by Kaitlyn Dunnett
I enjoy going to writers’ conferences and fan conventions. I attend Malice Domestic almost every year and go to Bouchercon, the largest mystery fan convention, fairly regularly. I’ve always been particularly fond of the smaller mystery gatherings. Sadly, many of them have been discontinued during in the last few years.
A couple of months ago, In my other persona, Kate Emerson, I attended the Historical Novel Society North American Conference in San Diego (henceforth to be shortened to HNS). The experience was energizing and inspiring and also resulted in my taking home a huge stack of books and a list of others to acquire. One personal highlight was being recognized as the author of How to Write Killer Historical Mysteries, especially since I wasn’t registered as Kathy Lynn Emerson and wasn’t doing a panel or any other presentation. It turned out that another attendee, Susan McDuffie, took an online course from me almost a decade ago on writing historical mysteries. Afterward, she successfully launched her own historical mystery series, featuring a 14th century Scot as a detective. A Mass for the Dead was published by Five Star, a mystery imprint based right here in Maine. News like that always leaves me with a nice warm feeling and a strong urge to show off show off pictures of my “grandchild.”
I always learn things at writers’ conferences. I’m a virtual hermit at home, with my focus on writing books, my family, my cats, and not much else. You could say I really do live under a rock. Anyway, I learned two new words at HNS, although they were probably not new to anyone but me. One was “content.” That’s apparently what ebooks contain instead of text or writing. The other was “marquee name.” I wasn’t sure what that meant at first but I gather it’s the character in a historical novel that allows agent and editor to convince the marketing department that the book will sell to the general public because readers will buy books about that person. Henry VIII, then, is my marquee name, although he is actually onstage very little in my novels, which focus on little known women whose names were linked to his romantically, usually without much basis in fact. The achievements of sixteenth-century women, other than the queens everyone knows about, have always interested me.
Everyone at HNS received numerous free novels, as is common at conferences and conventions that involve writers. There was also, of course, lots of promotional material given out—bookmarks, postcards and the like. And partly as a result of that, I also bought books while I was there. I always leave space in my suitcase so I have room to bring stuff back with me. Some people ship their books home. I’ve been known to ship my laundry home and lug the new book acquistions onto the plane in my carry-on bag.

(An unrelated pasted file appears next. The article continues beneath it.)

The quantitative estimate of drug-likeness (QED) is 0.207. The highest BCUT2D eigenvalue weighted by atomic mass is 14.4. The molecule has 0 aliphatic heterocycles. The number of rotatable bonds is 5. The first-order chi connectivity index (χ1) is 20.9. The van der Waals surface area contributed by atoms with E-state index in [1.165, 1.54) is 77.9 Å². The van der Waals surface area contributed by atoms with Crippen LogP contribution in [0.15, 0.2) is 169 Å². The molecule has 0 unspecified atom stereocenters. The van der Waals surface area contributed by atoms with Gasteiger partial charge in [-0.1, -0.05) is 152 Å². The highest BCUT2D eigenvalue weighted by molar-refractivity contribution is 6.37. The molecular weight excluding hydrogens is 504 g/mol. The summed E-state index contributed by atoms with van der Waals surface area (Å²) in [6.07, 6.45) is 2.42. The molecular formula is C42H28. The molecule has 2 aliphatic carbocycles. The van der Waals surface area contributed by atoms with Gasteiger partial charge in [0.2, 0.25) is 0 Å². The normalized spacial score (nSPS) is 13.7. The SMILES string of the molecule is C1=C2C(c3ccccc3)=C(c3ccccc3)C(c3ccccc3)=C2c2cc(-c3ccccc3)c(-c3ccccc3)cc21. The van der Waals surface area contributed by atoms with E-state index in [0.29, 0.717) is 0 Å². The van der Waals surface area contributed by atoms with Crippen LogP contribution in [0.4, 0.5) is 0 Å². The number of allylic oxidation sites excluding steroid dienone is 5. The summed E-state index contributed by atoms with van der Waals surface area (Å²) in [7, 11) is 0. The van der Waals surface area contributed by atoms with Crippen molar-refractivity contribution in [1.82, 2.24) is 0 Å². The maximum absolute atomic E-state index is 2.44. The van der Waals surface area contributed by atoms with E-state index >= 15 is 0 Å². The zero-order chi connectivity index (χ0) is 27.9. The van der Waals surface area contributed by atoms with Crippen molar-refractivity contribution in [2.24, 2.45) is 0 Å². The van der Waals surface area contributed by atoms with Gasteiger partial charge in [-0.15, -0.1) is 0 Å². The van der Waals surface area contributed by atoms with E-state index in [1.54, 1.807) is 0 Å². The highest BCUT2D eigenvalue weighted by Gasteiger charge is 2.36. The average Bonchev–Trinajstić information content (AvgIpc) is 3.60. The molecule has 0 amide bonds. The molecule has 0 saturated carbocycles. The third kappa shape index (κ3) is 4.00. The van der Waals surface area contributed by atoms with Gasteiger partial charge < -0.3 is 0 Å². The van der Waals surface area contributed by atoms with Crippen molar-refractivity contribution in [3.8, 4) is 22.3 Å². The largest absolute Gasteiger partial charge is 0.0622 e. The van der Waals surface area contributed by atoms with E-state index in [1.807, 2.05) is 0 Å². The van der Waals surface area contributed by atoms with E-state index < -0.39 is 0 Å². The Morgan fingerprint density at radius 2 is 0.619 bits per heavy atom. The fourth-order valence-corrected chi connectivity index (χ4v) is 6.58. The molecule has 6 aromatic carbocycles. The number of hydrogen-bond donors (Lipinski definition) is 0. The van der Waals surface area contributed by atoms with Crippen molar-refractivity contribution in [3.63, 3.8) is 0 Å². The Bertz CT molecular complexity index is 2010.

Freebies vary greatly. They are donated by publishers and may be the latest titles or several years old. Usually there are a few in each bag that the recipient has no interest in reading. Those go in the “donate to the library” pile when I get home. Sometimes there are books I already own. Ditto. I lucked out at HNS, scoring among the dozen or so titles, two from Poisoned Pen Press, Beverle Graves Myers’s Her Deadly MIschief and Hollywood Buzz by Margit Liesche, a mystery set during World War II. Poisoned Pen Press publishes many historical mysteries and I’ve yet to read one of their titles that I didn’t like.
I also bought books. On the plane ride home I started reading one of my new acquisitions, The Second Duchess by Elizabeth Loupas. The illustration on the front cover grabbed my attention first, since it depicts a woman in 16th century costume. The description on the back cover further intrigued me, but when I read the first page of the text, I was hooked. I was caught up in the story right from the start. The book is beautifully written and pulled me right into the time and place. The author also uses a device that I found both unique and captivating. The story is told in first person from the point of view of Barbara of Austria, second wife of Alfonso d’Este, 16th century duke of Ferrara. But at the end of each chapter there is a brief scene in the point of view of Alfonso’s first wife, Lucrezia, who may, or may not, have been murdered. The dead woman has not yet passed on. Her spirit is able to observe and comment, watching and listening while her successor asks questions that eventually lead to the solution of the mystery. The book is being marketed as general historical fiction, but it truly belongs in the mystery section of the bookstore.
I was drawn to another of my purchases by the cover art, too. For The Belly Dancer by Deanna Cameron, the belly dancer in question is pictured is wearing a long-sleeved shirt under her costume, so that she doesn’t show either skin or belly-button. On closer inspection, I discovered that the setting is the Chicago World’s Fair in 1893 and the heroine is one of the ladies assigned to “enforce proper conduct” at the belly dancing exhibition. How could I pass up that premise? Not only did I set a series of mysteries close to that era (my Diana Spaulding 1888 Quartet) but I had recently read and enjoyed Steve Hockensmith’s World’s Greatest Sleuth, which is also set at this World’s Fair. The Belly Dancer isn’t a mystery, but it was a good read, and a good reading experience, like a good writers’ conference, generates energy.
I mentioned in one of our group blogs that I try not to read the same kind of novel I’m writing, at least not while I’m writing it. That means that all the energy from HNS and these historical novels went directly into producing next year’s Liss MacCrimmon mystery. As soon as I got back to Maine, I put the finishing touches on “Liss #6,” the one that will be out next after this October’s new entry in the series, Scotched.
I’ll be writing more about Scotched soon. For now I’ll just give you this teaser: it takes place at a small mystery fan convention.